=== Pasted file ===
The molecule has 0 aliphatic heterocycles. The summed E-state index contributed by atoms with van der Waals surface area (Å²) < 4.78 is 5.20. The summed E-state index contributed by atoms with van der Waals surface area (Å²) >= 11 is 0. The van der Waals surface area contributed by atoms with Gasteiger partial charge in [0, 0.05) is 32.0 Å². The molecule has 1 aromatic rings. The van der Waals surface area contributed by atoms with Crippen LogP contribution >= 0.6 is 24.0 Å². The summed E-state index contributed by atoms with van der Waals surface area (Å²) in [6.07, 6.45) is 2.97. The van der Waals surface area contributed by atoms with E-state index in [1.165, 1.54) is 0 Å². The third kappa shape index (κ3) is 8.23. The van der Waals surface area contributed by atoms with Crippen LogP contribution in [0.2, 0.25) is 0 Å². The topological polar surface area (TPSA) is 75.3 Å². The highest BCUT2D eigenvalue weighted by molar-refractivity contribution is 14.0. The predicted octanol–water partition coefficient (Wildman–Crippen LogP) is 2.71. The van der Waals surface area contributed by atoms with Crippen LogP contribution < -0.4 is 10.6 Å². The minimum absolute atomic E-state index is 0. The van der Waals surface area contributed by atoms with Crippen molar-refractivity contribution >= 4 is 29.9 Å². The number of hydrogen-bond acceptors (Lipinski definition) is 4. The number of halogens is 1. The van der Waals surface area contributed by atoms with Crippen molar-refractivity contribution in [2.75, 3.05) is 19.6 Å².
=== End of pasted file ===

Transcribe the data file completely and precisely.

The molecule has 0 aliphatic heterocycles. The summed E-state index contributed by atoms with van der Waals surface area (Å²) < 4.78 is 5.20. The summed E-state index contributed by atoms with van der Waals surface area (Å²) >= 11 is 0. The van der Waals surface area contributed by atoms with Gasteiger partial charge in [0, 0.05) is 32.0 Å². The molecule has 1 aromatic rings. The van der Waals surface area contributed by atoms with Crippen LogP contribution >= 0.6 is 24.0 Å². The summed E-state index contributed by atoms with van der Waals surface area (Å²) in [6.07, 6.45) is 2.97. The van der Waals surface area contributed by atoms with E-state index in [1.165, 1.54) is 0 Å². The third kappa shape index (κ3) is 8.23. The van der Waals surface area contributed by atoms with Crippen LogP contribution in [0.2, 0.25) is 0 Å². The topological polar surface area (TPSA) is 75.3 Å². The highest BCUT2D eigenvalue weighted by molar-refractivity contribution is 14.0. The predicted octanol–water partition coefficient (Wildman–Crippen LogP) is 2.71. The van der Waals surface area contributed by atoms with Crippen LogP contribution < -0.4 is 10.6 Å². The minimum absolute atomic E-state index is 0. The van der Waals surface area contributed by atoms with Crippen molar-refractivity contribution >= 4 is 29.9 Å². The number of hydrogen-bond acceptors (Lipinski definition) is 4. The number of halogens is 1. The van der Waals surface area contributed by atoms with Crippen molar-refractivity contribution in [2.75, 3.05) is 19.6 Å².